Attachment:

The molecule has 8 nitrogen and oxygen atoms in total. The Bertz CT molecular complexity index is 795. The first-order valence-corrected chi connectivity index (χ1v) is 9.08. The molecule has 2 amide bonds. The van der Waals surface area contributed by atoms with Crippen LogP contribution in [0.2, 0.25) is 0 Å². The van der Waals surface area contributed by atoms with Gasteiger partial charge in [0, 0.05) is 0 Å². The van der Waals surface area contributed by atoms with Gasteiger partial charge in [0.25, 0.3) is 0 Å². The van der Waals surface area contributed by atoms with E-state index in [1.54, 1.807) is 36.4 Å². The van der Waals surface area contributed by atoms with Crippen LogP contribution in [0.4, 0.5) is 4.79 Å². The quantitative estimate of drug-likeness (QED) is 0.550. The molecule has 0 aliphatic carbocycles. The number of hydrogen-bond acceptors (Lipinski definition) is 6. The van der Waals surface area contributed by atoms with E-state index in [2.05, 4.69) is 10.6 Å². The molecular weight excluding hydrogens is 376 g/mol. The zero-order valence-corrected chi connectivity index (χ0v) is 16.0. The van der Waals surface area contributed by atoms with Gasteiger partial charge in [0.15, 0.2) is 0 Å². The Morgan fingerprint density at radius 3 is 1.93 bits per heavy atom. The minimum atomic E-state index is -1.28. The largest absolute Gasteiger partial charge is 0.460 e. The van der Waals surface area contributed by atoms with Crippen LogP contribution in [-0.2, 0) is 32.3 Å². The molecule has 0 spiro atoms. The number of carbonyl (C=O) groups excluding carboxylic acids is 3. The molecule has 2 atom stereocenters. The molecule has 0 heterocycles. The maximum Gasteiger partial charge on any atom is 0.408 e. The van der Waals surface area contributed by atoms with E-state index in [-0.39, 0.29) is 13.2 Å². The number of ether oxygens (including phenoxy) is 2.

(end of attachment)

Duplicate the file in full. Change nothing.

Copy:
The molecule has 8 nitrogen and oxygen atoms in total. The Bertz CT molecular complexity index is 795. The first-order valence-corrected chi connectivity index (χ1v) is 9.08. The molecule has 2 amide bonds. The van der Waals surface area contributed by atoms with Crippen LogP contribution in [0.2, 0.25) is 0 Å². The van der Waals surface area contributed by atoms with Gasteiger partial charge in [0, 0.05) is 0 Å². The van der Waals surface area contributed by atoms with Gasteiger partial charge in [0.25, 0.3) is 0 Å². The van der Waals surface area contributed by atoms with E-state index in [1.54, 1.807) is 36.4 Å². The van der Waals surface area contributed by atoms with Crippen LogP contribution in [0.4, 0.5) is 4.79 Å². The quantitative estimate of drug-likeness (QED) is 0.550. The molecule has 0 aliphatic carbocycles. The number of hydrogen-bond acceptors (Lipinski definition) is 6. The van der Waals surface area contributed by atoms with E-state index in [2.05, 4.69) is 10.6 Å². The molecular weight excluding hydrogens is 376 g/mol. The zero-order valence-corrected chi connectivity index (χ0v) is 16.0. The van der Waals surface area contributed by atoms with Gasteiger partial charge in [0.15, 0.2) is 0 Å². The Morgan fingerprint density at radius 3 is 1.93 bits per heavy atom. The minimum atomic E-state index is -1.28. The largest absolute Gasteiger partial charge is 0.460 e. The van der Waals surface area contributed by atoms with Crippen LogP contribution in [-0.2, 0) is 32.3 Å². The molecule has 0 spiro atoms. The number of carbonyl (C=O) groups excluding carboxylic acids is 3. The molecule has 2 atom stereocenters. The molecule has 0 heterocycles. The maximum Gasteiger partial charge on any atom is 0.408 e. The van der Waals surface area contributed by atoms with E-state index in [-0.39, 0.29) is 13.2 Å². The number of ether oxygens (including phenoxy) is 2.